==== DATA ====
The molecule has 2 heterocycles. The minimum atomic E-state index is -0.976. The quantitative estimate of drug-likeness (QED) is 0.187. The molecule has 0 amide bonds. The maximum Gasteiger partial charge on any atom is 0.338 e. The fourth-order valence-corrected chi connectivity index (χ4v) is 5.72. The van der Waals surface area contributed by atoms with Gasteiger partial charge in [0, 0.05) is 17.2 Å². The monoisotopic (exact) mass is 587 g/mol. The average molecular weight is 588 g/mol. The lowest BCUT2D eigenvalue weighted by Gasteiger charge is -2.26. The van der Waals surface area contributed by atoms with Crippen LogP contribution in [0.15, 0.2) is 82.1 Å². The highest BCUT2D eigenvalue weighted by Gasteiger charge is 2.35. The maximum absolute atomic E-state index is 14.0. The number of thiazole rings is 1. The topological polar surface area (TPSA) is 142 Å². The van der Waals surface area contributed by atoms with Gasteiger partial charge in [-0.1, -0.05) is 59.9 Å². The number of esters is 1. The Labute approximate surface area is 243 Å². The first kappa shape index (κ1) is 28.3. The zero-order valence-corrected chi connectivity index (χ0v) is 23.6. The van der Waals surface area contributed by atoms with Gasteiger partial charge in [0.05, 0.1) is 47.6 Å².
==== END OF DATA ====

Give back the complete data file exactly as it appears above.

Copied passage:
The molecule has 2 heterocycles. The minimum atomic E-state index is -0.976. The quantitative estimate of drug-likeness (QED) is 0.187. The molecule has 0 amide bonds. The maximum Gasteiger partial charge on any atom is 0.338 e. The fourth-order valence-corrected chi connectivity index (χ4v) is 5.72. The van der Waals surface area contributed by atoms with Gasteiger partial charge in [0, 0.05) is 17.2 Å². The monoisotopic (exact) mass is 587 g/mol. The average molecular weight is 588 g/mol. The lowest BCUT2D eigenvalue weighted by Gasteiger charge is -2.26. The van der Waals surface area contributed by atoms with Crippen LogP contribution in [0.15, 0.2) is 82.1 Å². The highest BCUT2D eigenvalue weighted by Gasteiger charge is 2.35. The maximum absolute atomic E-state index is 14.0. The number of thiazole rings is 1. The topological polar surface area (TPSA) is 142 Å². The van der Waals surface area contributed by atoms with Gasteiger partial charge in [-0.1, -0.05) is 59.9 Å². The number of esters is 1. The Labute approximate surface area is 243 Å². The first kappa shape index (κ1) is 28.3. The zero-order valence-corrected chi connectivity index (χ0v) is 23.6. The van der Waals surface area contributed by atoms with Gasteiger partial charge in [0.05, 0.1) is 47.6 Å².